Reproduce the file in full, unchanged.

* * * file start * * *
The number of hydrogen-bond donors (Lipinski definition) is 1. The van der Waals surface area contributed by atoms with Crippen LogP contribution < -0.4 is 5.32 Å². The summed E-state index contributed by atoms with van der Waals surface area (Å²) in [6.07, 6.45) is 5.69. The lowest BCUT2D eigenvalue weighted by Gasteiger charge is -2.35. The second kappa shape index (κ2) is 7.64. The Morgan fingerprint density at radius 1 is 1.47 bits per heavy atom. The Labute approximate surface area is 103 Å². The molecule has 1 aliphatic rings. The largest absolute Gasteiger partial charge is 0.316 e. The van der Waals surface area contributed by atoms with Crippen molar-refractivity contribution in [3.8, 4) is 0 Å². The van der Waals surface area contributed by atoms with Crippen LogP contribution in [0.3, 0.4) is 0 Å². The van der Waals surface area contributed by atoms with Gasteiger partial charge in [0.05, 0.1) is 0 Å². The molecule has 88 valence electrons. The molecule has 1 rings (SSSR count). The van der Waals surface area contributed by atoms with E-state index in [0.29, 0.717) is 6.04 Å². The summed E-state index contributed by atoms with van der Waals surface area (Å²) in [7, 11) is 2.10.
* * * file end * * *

The number of hydrogen-bond donors (Lipinski definition) is 1. The van der Waals surface area contributed by atoms with Crippen LogP contribution < -0.4 is 5.32 Å². The summed E-state index contributed by atoms with van der Waals surface area (Å²) in [6.07, 6.45) is 5.69. The lowest BCUT2D eigenvalue weighted by Gasteiger charge is -2.35. The second kappa shape index (κ2) is 7.64. The Morgan fingerprint density at radius 1 is 1.47 bits per heavy atom. The Labute approximate surface area is 103 Å². The molecule has 1 aliphatic rings. The largest absolute Gasteiger partial charge is 0.316 e. The van der Waals surface area contributed by atoms with Crippen molar-refractivity contribution in [3.8, 4) is 0 Å². The van der Waals surface area contributed by atoms with Crippen LogP contribution in [0.3, 0.4) is 0 Å². The van der Waals surface area contributed by atoms with Gasteiger partial charge in [0.05, 0.1) is 0 Å². The molecule has 88 valence electrons. The molecule has 1 rings (SSSR count). The van der Waals surface area contributed by atoms with E-state index in [0.29, 0.717) is 6.04 Å². The summed E-state index contributed by atoms with van der Waals surface area (Å²) in [7, 11) is 2.10.